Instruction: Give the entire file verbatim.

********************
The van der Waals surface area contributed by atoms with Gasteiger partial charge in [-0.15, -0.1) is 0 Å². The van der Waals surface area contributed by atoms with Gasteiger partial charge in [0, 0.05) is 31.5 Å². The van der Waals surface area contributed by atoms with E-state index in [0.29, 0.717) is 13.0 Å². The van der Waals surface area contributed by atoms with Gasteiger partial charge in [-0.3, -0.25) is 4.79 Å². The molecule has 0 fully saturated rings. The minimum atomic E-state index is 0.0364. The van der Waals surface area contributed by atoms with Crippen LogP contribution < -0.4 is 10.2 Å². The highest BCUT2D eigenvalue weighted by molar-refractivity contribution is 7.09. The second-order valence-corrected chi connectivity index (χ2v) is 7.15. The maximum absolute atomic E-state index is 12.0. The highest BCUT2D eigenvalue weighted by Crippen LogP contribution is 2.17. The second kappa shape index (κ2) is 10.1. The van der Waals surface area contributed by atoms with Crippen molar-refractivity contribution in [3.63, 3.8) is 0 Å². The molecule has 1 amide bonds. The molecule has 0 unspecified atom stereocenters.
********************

The van der Waals surface area contributed by atoms with Gasteiger partial charge in [-0.15, -0.1) is 0 Å². The van der Waals surface area contributed by atoms with Gasteiger partial charge in [0, 0.05) is 31.5 Å². The van der Waals surface area contributed by atoms with E-state index in [0.29, 0.717) is 13.0 Å². The van der Waals surface area contributed by atoms with Gasteiger partial charge in [-0.3, -0.25) is 4.79 Å². The molecule has 0 fully saturated rings. The minimum atomic E-state index is 0.0364. The van der Waals surface area contributed by atoms with Crippen LogP contribution < -0.4 is 10.2 Å². The highest BCUT2D eigenvalue weighted by molar-refractivity contribution is 7.09. The second-order valence-corrected chi connectivity index (χ2v) is 7.15. The maximum absolute atomic E-state index is 12.0. The highest BCUT2D eigenvalue weighted by Crippen LogP contribution is 2.17. The second kappa shape index (κ2) is 10.1. The van der Waals surface area contributed by atoms with Crippen molar-refractivity contribution in [3.63, 3.8) is 0 Å². The molecule has 1 amide bonds. The molecule has 0 unspecified atom stereocenters.